According to the Third Billion report, the biggest obstacles to women’s integration are:  the availability of childcare, cultural barriers and stereotypes, lack of financial support, regulation of micro finance and a lack of support institutions in place to help and encourage women’s involvement. Any forthcoming legislation must take such issues into account to ensure a real increase in participation.

During a keynote presentation during the Booz & Company event, Dr. Nasser Saidi, Former DIFC Chief Economist, presented exclusive data which highlighted the economic potential of integrating millions of educated women in the regional workforce. He stressed the role of the governments in drafting the right laws and enforcing the laws across the public and private sectors. He noted that currently, the private sector lacks incentive to hire women, and this has largely contributed to the marginalisation of business women and women entrepreneurs in the MENA region.

“There’s no question that more research and affirmative action in this area must be carried out. These issues facing women, should be taken into account to various business indicators being used in the GCC, for example,” said Nasser. He added: “There’s a bi-directional relationship between economic development and the empowerment of women. The gender inequality issue in the MENA region is creating a waste of human capital, as a large percentage of countries’ populations have the potential to contribute ,but are currently unproductive to the economy,” he added.

Equality issues in Egypt

Sharing the perspective of Egyptian women during the conference was Ghada Waly, Managing Director of Egypt’s Social Fund for Development. During a panel discussion, Ghada spoke about the lack of business development providers, entities and experts to help with the eco system for business and support services to SMEs in the country. “Credit is not enough– businesses need mentoring and they need a diversity of financial products. Credit is available to some extent but more is needed,” she said. “In Egypt there are cultural reasons preventing women from accessing finance, regulatory constraints such as starting a formal business, financial reasons related to access to collateral, to finance and to affordable business development services. In Egypt, it was always the public sector that was the friendly women employer and now employment in the public sector is shrinking and private sector employers tend to employ men,” she added.

From Egypt’s perceptive, the Arab Spring has brought both progress and a whole set of new challenges. “The economic and political transition since then has hurt business for men and women owners alike. The development of institutions, such as a new parliament, should be seen as an opportunity to introduce an enabling environment and introduce incentives for small business development and growth.” She also explained how the government is now supporting the formalisation of the informal sector. “On one hand, this allows informal businesses access to market access to finance, but on the other hand, it adds costs to the small size businesses and might necessarily represent an opportunity for women business owners,” she explained.

Among Ghada’s recommendations are increasing entrepreneurship education in school curricula, creating special funds for startups and women, supporting the use of IT and technology and availability of connectivity everywhere with Arabic content, as well as creating a package of incentives for job creating investments and the hiring of  women, to name a few. Such suggestions would be no doubt beneficial to forthcoming labour law drafts in a number of Arab countries that are looking to make headway on the job creation front.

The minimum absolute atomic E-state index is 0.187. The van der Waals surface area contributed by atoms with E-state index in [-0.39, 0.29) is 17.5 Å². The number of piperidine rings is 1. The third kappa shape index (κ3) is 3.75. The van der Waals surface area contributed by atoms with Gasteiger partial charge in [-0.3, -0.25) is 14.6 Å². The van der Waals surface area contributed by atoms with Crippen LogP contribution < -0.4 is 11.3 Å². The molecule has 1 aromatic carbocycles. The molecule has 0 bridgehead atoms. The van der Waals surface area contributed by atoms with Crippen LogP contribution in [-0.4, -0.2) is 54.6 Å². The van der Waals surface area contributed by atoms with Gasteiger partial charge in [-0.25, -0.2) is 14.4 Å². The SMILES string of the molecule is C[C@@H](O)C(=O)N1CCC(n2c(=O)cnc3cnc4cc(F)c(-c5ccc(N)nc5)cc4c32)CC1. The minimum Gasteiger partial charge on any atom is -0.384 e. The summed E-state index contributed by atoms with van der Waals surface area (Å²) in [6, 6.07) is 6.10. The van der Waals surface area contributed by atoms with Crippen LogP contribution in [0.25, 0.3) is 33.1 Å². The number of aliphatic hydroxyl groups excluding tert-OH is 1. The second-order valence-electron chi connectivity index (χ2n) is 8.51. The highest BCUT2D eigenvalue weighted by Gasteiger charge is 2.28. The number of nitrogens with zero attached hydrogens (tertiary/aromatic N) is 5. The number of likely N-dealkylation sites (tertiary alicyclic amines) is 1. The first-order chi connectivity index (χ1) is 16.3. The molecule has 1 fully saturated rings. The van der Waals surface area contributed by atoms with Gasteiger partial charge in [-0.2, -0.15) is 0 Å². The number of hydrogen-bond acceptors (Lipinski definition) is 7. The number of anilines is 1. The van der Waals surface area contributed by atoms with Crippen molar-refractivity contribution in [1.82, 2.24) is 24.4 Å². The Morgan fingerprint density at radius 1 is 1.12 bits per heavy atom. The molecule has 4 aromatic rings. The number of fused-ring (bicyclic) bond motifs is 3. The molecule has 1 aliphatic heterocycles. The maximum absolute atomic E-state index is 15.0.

Paving the way forward

The experts at the centre of these issues have mixed feelings when it comes to their outlook for the future of women in business. “There is certainly a risk that women’s issues will be sidelined during this time of change in the region. Women were highly mobilised during the revolutions of 2011, but more efforts are needed to ensure that progress made in women’s rights over the last decade is not lost,” says Nicola.

Ghada is of the belief that women in this region already possess a lot of the qualities that make entrepreneurs and businesses successful. “Women are resourceful–they need to generate income, be it from formal or informal types of jobs. If they are provided with the needed support systems, many will opt for self-employment by creating their own enterprises.  It is the way forward for youth both men and women, as governments are not creating jobs in the numbers needed,” she says.

Going forward, Mounira says that visibility will be a key factor in closing the gender labour force gap. “We consider visibility one of the most important issues for women in workforce. If you take Argentina, for example, about 23% of the country’s parliament are women, yet they are facing a lot of the same issues as women in this region. However their visibility in leadership visions has had a real impact on women penetrating the workforce,” she says. She added:“In GCC and Arab countries, you will find female ministers, however, businesswomen are not so visible, and the ones who are succeeding  tend to create a wall around themselves. These women should really be participating in outreach, accelerator programmes and other initiatives being created for women here.”

Ranking: Third Billion Index

UNITED ARAB EMIRATES Score: 38.4 Rank: 109 out of 128

Women: largely employed in public sector (42.6% of total national female labour force in federal govt depts, 35.9% in state govt depts).

Interestingly, Emirati women on average work more hours than men – 56.6 hours per week, compared with 51.6 hours for men.


SAUDI ARABIA Score: 34.2 Rank: 123 out of 128

Women: 57% of university graduates; but underrepresented in workforce – FLFPR = 12% in 2008 & work predominantly in public sector (6.9% female Saudis work in pvt sector). Unemployment rate for women = 28% (men: 7%)

Both women in workforce and entrepreneurs, a small but growing number, are inhibited by restrictions on women’s mobility, both within KSA and abroad


EGYPT Score: 38.6 Rank: 108 out of 128

Women achieved near parity with men in education; 30% household heads are women.

Women unemployment rate at 23% vs. 6% (men)

20% of all firms are owned by women, spanning a broad range of industries

Need to change regulations: lacks laws against gender discrimination; govt subsidies biased in favour of men


Source: Booz & Company, Empowering the Third Billion report


Rushika Bhatia Editor

Rushika Bhatia is one of the region’s leading commentators on business and current affairs issues. She is the Editor of SME Advisor magazine - the flagship title of CPI Business. She is passionate about infographics – with special emphasis on data, research and statistics. Rushika has a Bachelor’s Degree from Indiana University, USA and is also CIMA qualified.